If you can’t hand your friend a drink from down the bar, a local entrepreneur wants to let you send it from across the country.
Charlie Vecchio plans to launch GiftCaddies, an app that will allow users to remotely send friends and family members personalized redeemable gifts in October.
Vecchio is betting that the immediacy of an app coupled with the personal touch of giving a specific gift will lure users to GiftCaddies who might otherwise send a gift card or miss a gift-giving occasion entirely.
“Sending a gift card is very generic,” Vecchio said. “A $5 or $3 PBR has more sentimental value than a $10 or $15 gift card.”
Vecchio, 35, came up with the idea last June after a friend tried to buy a bottle of wine for him and his wife while they were eating dinner for their anniversary.
The restaurant wouldn’t take a payment over the phone, and Vecchio said everyone lost out: he and his wife didn’t get the wine, their friend couldn’t give a gift and the restaurant sold one less bottle.
The GiftCaddies app allows users to send an electronic voucher for items at businesses that buy into the GiftCaddies network. For $400 yearly fee, restaurants and other businesses can sign on to GiftCaddies and create a menu of items available for gifting.
Users would download the free app, select a friend from a social network or their cell phone contacts, pick a business and a menu item and buy the gift with tip and tax included. The app then sends the gift to the recipient.
The recipient does not need the GiftCaddies app to receive a gift but will need to download it to redeem the voucher. When the giver makes the purchase, the money goes to GiftCaddies, which keeps a 10 percent cut on the sale and distributes the rest to its vendors on a monthly basis.
So far, Vecchio has pitched the plan to about 45 different businesses. That includes about 25 or so restaurants and a number of golf courses, day spas, hair studios and other businesses. Vecchio said the company has secured several letters of interest from vendors that want to sign on when the app launches, including Richmond restaurant The Halligan Bar.
Vecchio hopes the company may also bring independent artists and merchants who will set up their own online store on the platform.
Vecchio said none of the companies he has approached have balked at the $400 price tag. He believes one of the draws will be a feature that posts the gifts to the recipient’s Facebook page once they’re redeemed, giving the restaurant or vendor the potential to have its name in front of all the recipient’s friends.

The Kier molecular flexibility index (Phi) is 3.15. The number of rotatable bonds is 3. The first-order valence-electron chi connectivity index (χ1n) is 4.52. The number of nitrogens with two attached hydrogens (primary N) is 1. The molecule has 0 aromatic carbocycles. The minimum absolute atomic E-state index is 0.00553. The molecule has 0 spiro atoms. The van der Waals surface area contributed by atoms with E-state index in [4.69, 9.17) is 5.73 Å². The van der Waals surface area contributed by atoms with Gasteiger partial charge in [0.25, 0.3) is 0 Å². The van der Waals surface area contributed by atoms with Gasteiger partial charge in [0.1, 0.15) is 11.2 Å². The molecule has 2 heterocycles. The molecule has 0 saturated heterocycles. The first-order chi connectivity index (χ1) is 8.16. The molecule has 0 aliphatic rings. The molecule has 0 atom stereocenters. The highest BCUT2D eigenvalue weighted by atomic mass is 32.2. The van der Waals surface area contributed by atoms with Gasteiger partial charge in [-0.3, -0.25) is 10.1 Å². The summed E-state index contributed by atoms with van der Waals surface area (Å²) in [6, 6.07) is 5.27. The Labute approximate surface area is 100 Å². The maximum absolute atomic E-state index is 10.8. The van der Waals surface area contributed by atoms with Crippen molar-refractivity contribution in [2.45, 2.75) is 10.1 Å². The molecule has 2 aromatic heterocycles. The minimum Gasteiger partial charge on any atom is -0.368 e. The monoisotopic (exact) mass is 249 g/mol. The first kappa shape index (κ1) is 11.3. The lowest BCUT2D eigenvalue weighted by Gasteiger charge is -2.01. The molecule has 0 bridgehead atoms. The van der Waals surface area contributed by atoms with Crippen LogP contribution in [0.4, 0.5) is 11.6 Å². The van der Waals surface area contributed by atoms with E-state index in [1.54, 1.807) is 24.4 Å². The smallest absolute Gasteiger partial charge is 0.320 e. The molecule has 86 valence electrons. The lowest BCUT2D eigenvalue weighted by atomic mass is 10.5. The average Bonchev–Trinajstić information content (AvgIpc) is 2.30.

Restaurants are also interested in upsell potential, Vecchio said. The restaurant is taking only a 10 percent hit on a promotion of its choice, but the customer gets a free item and may be more likely to then buy something else at full price.
“If somebody sends a $10 martini, most likely people aren’t going to go in, have a drink and leave,” Vecchio said. “They’ll more likely say ‘Well I got a drink, I might as well have dinner as well.’”
Vecchio has invested about $100,000 of his own money into the project and recently brought on marketing firm the West Cary Group as an investor. West Cary Group is building and helping market the GiftCaddies app.
Vecchio is an upstate New York native and has an MBA from Syracuse University. GiftCaddies will be his second startup. He previously launched and eventually sold an advertising firm in South Carolina before moving onto sales and marketing jobs at AT&T’s Yellow Pages.com, LivingSocial and MSpark.
Working out of its office in Glen Allen, GiftCaddies will launch first in Richmond, Virginia Beach and Washington D.C. Vecchio has two other fulltime employees.
Vecchio does not plan to expand his business operations beyond those three markets on his own.
If GiftCaddies takes off locally, he’ll try to work a deal with a larger existing company to put the app on its distribution channels. Vecchio said that could push GiftCaddies into hundreds of new markets in a shorter period of time.
The endgame, he hopes, will be selling GiftCaddies to a tech giant for both the product itself and the consumer data the company will pick up.
“The data we collect after two years will be more valuable than the revenue, or anything else we generate,” he said. “That’s, say, 5 million people that you know where they eat, where they drink – companies pay millions of dollars for that information.”